• Framework should be developed separately from projects using it
    It adds extra overhead to update the framework, because someone must check if the proposed change fits in the framework. And after the change, projects which use the framework should also be updated. It all takes extra time which could be avoided.
  • Who is the charge of the development?
    Someone must be the charge of the framework or it ends like a /dev/null – holding bunch of stuff that nobody uses. The one should be responsible of selecting features to add or not to add.
  • Tracking framework versions
  • Projects have different requirement to fit all
    Most of the projects are still quite different by their requirements, so framework may finally contain much code which is used by the one-two separate projects only
  • It takes time to develop correct and working framework
    All takes time, so instead of creating business value, we spend time to create some internal framework which, in the end, is used only by the single project. What a waste of the resources.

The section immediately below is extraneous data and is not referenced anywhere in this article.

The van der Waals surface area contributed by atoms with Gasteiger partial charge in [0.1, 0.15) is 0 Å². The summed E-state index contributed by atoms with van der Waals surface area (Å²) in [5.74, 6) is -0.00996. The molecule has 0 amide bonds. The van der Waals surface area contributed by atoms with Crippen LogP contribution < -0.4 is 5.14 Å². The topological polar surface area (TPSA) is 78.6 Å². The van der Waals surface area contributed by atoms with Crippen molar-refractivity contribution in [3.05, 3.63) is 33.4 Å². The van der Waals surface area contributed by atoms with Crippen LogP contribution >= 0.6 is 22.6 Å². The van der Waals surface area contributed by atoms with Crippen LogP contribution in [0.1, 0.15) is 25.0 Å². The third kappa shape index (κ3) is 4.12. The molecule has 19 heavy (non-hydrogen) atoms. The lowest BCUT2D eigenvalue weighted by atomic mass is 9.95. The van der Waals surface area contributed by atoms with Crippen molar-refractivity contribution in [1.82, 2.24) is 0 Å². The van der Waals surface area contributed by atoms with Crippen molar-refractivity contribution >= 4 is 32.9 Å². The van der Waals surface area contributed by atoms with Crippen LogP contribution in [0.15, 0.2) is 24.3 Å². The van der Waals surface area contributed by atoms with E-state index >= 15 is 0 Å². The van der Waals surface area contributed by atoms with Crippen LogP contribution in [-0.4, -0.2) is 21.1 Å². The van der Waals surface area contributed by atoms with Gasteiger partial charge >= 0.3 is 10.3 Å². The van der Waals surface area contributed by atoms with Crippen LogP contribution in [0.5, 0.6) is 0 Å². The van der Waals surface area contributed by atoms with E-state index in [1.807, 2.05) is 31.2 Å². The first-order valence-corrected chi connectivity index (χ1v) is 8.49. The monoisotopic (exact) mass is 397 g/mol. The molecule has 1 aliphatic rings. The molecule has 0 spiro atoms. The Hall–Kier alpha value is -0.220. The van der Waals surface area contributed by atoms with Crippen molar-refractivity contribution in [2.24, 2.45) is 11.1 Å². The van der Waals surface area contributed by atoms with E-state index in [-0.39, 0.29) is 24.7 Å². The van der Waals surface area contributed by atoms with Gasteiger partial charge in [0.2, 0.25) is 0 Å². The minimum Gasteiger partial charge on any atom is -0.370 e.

I have participated in a quite a few projects where common frameworks were a hot topic and we tried to make all things so general that it would fit in the framework. But in the end we spent more time on developing the framework than creating the business value, so the projects delayed. There were times when I personally also believed that a framework is a must and tried to create a usable framework before creating some real value (also in my personal projects).

I’m not saying that all the frameworks are bad, I just think that developing your own framework may not be such a good idea. In my opinion, such frameworks should be open source, so the community can be charge of the road.